HUNDREDS of driving convictions could be overturned after a motorist who filmed a crash on his mobile phone was cleared at the High Court today.
Ramsey Barreto, 51, was prosecuted and found guilty after police saw him driving past an accident close to his home in Ruislip in August 2017 and using his phone to take a video for more than ten seconds.
Ramsey Barreto, 51, was found guilty of using a phone while driving but used a loophole to have his conviction quashed[/caption]
However last October a judge at Isleworth crown court overturned the conviction after deciding that laws only banned the use of mobiles to speak or communicate while at the wheel.
Mr Barreto’s case went to the High Court and today two judges upheld the crown court decision, clearing him of the offence.
His solicitor, Emma Patterson, said this opened up the possibility defendants who feel they were misrepresented could have their convictions overturned.
The penalty for using a handheld device while driving is a £200 fixed penalty notice and six points.
There have been 8,300 convictions in England and Wales since 2017, opening the possibility for hundreds to be overturned.
Ms Patterson said: “We might be able to persuade the courts to reopen cases where people have been convicted on a misapplication of the law, especially when they were unrepresented at the time they pleaded guilty or were found guilty.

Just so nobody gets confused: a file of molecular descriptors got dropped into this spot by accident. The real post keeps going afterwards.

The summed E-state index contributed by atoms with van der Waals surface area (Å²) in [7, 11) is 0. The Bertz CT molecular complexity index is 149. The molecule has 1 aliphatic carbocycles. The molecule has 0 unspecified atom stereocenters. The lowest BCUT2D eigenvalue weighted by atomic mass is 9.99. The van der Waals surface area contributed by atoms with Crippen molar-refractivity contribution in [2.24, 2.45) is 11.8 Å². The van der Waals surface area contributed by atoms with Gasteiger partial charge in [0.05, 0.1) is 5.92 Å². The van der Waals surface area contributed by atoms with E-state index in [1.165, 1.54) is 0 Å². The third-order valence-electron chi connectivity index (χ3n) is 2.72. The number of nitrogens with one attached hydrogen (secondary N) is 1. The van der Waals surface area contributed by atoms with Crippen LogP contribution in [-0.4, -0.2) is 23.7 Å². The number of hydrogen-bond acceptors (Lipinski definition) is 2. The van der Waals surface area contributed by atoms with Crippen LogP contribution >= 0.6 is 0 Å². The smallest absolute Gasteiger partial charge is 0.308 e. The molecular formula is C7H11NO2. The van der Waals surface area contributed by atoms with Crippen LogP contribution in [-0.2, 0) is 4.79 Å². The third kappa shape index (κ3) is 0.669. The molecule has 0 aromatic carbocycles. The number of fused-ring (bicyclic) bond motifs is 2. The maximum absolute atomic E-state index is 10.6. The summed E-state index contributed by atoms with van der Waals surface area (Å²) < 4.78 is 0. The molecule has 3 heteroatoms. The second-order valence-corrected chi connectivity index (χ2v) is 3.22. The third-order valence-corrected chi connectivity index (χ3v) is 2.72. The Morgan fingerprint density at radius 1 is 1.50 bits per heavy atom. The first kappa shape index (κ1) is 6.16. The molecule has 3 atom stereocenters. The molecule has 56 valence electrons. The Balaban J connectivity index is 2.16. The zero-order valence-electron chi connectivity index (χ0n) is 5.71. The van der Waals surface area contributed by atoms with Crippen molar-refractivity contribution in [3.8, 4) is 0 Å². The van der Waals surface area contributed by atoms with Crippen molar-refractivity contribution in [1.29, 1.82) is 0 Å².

“Also anybody that pleaded guilty thinking that what they were doing did amount to an offence – the police will give people ‘legal advice’ at the roadside which people seem to accept at face value – may be able to argue that their original guilty plea was equivocal.
“Again another ground for reopening the conviction despite a guilty plea and the first instance.”
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Delivering the verdict today – – and confirming the loophole – Lady Justice Thirlwall, who heard the case with Mr Justice Goss, said: “The legislation does not prohibit all use of a mobile phone held while driving.
“It prohibits driving while using a mobile phone or other device for calls and other interactive communication – and holding it at some stage during that process.”